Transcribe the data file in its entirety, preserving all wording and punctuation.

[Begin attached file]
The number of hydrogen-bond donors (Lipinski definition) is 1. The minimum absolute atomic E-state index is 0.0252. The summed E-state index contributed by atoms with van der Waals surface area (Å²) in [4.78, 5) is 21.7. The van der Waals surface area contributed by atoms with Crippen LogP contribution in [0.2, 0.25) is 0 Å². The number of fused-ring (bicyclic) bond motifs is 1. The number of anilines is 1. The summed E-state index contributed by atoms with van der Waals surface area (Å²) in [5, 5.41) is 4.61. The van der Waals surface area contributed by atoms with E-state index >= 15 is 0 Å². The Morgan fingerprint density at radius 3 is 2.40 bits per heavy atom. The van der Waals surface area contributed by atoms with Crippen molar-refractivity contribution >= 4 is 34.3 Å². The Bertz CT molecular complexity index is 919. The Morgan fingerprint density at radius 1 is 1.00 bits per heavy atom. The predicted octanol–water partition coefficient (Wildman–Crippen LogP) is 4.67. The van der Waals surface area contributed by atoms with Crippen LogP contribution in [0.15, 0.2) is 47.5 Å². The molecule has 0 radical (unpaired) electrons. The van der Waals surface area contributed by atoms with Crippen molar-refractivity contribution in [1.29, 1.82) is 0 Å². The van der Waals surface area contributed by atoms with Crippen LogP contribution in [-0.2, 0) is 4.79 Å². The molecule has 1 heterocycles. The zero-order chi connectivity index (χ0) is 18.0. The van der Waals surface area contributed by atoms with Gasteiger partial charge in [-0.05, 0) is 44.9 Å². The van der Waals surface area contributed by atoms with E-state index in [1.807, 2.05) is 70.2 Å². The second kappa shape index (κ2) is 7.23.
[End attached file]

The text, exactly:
The number of hydrogen-bond donors (Lipinski definition) is 1. The minimum absolute atomic E-state index is 0.0252. The summed E-state index contributed by atoms with van der Waals surface area (Å²) in [4.78, 5) is 21.7. The van der Waals surface area contributed by atoms with Crippen LogP contribution in [0.2, 0.25) is 0 Å². The number of fused-ring (bicyclic) bond motifs is 1. The number of anilines is 1. The summed E-state index contributed by atoms with van der Waals surface area (Å²) in [5, 5.41) is 4.61. The van der Waals surface area contributed by atoms with E-state index >= 15 is 0 Å². The Morgan fingerprint density at radius 3 is 2.40 bits per heavy atom. The van der Waals surface area contributed by atoms with Crippen molar-refractivity contribution >= 4 is 34.3 Å². The Bertz CT molecular complexity index is 919. The Morgan fingerprint density at radius 1 is 1.00 bits per heavy atom. The predicted octanol–water partition coefficient (Wildman–Crippen LogP) is 4.67. The van der Waals surface area contributed by atoms with Crippen LogP contribution in [0.15, 0.2) is 47.5 Å². The molecule has 0 radical (unpaired) electrons. The van der Waals surface area contributed by atoms with Crippen molar-refractivity contribution in [1.29, 1.82) is 0 Å². The van der Waals surface area contributed by atoms with Crippen LogP contribution in [-0.2, 0) is 4.79 Å². The molecule has 1 heterocycles. The zero-order chi connectivity index (χ0) is 18.0. The van der Waals surface area contributed by atoms with Gasteiger partial charge in [-0.05, 0) is 44.9 Å². The van der Waals surface area contributed by atoms with E-state index in [1.807, 2.05) is 70.2 Å². The second kappa shape index (κ2) is 7.23.